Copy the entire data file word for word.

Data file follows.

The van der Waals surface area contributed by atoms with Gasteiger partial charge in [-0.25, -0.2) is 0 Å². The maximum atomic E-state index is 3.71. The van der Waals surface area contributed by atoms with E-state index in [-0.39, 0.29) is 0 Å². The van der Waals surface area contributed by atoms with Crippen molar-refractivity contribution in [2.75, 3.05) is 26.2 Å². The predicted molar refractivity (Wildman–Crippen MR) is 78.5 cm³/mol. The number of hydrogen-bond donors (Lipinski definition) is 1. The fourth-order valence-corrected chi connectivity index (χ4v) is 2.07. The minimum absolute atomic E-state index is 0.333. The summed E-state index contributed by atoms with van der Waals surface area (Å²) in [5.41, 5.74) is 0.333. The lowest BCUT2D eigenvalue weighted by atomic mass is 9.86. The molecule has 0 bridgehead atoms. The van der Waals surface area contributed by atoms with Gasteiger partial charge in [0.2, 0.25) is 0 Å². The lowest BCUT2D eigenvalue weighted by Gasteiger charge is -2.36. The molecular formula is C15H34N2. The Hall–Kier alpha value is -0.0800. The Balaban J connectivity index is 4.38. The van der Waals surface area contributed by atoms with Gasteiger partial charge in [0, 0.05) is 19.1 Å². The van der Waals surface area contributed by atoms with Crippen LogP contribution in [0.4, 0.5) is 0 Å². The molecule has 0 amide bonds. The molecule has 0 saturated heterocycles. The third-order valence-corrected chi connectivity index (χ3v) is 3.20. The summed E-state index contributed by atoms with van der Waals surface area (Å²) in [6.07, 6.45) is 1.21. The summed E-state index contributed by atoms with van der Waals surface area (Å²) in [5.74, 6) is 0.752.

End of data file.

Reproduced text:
The van der Waals surface area contributed by atoms with Gasteiger partial charge in [-0.25, -0.2) is 0 Å². The maximum atomic E-state index is 3.71. The van der Waals surface area contributed by atoms with E-state index in [-0.39, 0.29) is 0 Å². The van der Waals surface area contributed by atoms with Crippen molar-refractivity contribution in [2.75, 3.05) is 26.2 Å². The predicted molar refractivity (Wildman–Crippen MR) is 78.5 cm³/mol. The number of hydrogen-bond donors (Lipinski definition) is 1. The fourth-order valence-corrected chi connectivity index (χ4v) is 2.07. The minimum absolute atomic E-state index is 0.333. The summed E-state index contributed by atoms with van der Waals surface area (Å²) in [5.41, 5.74) is 0.333. The lowest BCUT2D eigenvalue weighted by atomic mass is 9.86. The molecule has 0 bridgehead atoms. The van der Waals surface area contributed by atoms with Gasteiger partial charge in [0.2, 0.25) is 0 Å². The lowest BCUT2D eigenvalue weighted by Gasteiger charge is -2.36. The molecular formula is C15H34N2. The Hall–Kier alpha value is -0.0800. The Balaban J connectivity index is 4.38. The van der Waals surface area contributed by atoms with Gasteiger partial charge in [0, 0.05) is 19.1 Å². The van der Waals surface area contributed by atoms with Crippen LogP contribution in [0.4, 0.5) is 0 Å². The molecule has 0 amide bonds. The molecule has 0 saturated heterocycles. The third-order valence-corrected chi connectivity index (χ3v) is 3.20. The summed E-state index contributed by atoms with van der Waals surface area (Å²) in [6.07, 6.45) is 1.21. The summed E-state index contributed by atoms with van der Waals surface area (Å²) in [5.74, 6) is 0.752.